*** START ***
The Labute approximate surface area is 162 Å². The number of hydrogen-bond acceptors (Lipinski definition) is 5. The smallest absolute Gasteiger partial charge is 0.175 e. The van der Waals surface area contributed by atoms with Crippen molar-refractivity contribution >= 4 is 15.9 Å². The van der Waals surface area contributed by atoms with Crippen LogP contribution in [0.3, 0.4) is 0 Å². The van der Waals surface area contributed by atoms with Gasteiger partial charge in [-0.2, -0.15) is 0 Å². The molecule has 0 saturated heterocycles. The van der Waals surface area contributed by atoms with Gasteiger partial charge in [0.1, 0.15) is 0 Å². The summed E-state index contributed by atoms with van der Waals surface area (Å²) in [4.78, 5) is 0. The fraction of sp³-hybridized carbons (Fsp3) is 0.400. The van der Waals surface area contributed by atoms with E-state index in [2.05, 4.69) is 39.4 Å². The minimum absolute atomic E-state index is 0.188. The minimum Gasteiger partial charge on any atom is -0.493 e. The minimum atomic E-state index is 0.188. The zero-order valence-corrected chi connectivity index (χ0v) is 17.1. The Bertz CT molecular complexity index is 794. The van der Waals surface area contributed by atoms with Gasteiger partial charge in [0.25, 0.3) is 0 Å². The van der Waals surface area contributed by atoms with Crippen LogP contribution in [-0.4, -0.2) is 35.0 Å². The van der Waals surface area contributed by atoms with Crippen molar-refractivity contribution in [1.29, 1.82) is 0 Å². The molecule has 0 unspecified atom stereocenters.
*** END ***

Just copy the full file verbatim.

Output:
The Labute approximate surface area is 162 Å². The number of hydrogen-bond acceptors (Lipinski definition) is 5. The smallest absolute Gasteiger partial charge is 0.175 e. The van der Waals surface area contributed by atoms with Crippen molar-refractivity contribution >= 4 is 15.9 Å². The van der Waals surface area contributed by atoms with Crippen LogP contribution in [0.3, 0.4) is 0 Å². The van der Waals surface area contributed by atoms with Gasteiger partial charge in [-0.2, -0.15) is 0 Å². The molecule has 0 saturated heterocycles. The van der Waals surface area contributed by atoms with Gasteiger partial charge in [0.1, 0.15) is 0 Å². The summed E-state index contributed by atoms with van der Waals surface area (Å²) in [4.78, 5) is 0. The fraction of sp³-hybridized carbons (Fsp3) is 0.400. The van der Waals surface area contributed by atoms with E-state index in [2.05, 4.69) is 39.4 Å². The minimum absolute atomic E-state index is 0.188. The minimum Gasteiger partial charge on any atom is -0.493 e. The minimum atomic E-state index is 0.188. The zero-order valence-corrected chi connectivity index (χ0v) is 17.1. The Bertz CT molecular complexity index is 794. The van der Waals surface area contributed by atoms with Gasteiger partial charge in [0.25, 0.3) is 0 Å². The van der Waals surface area contributed by atoms with Crippen LogP contribution in [-0.4, -0.2) is 35.0 Å². The van der Waals surface area contributed by atoms with Crippen molar-refractivity contribution in [1.29, 1.82) is 0 Å². The molecule has 0 unspecified atom stereocenters.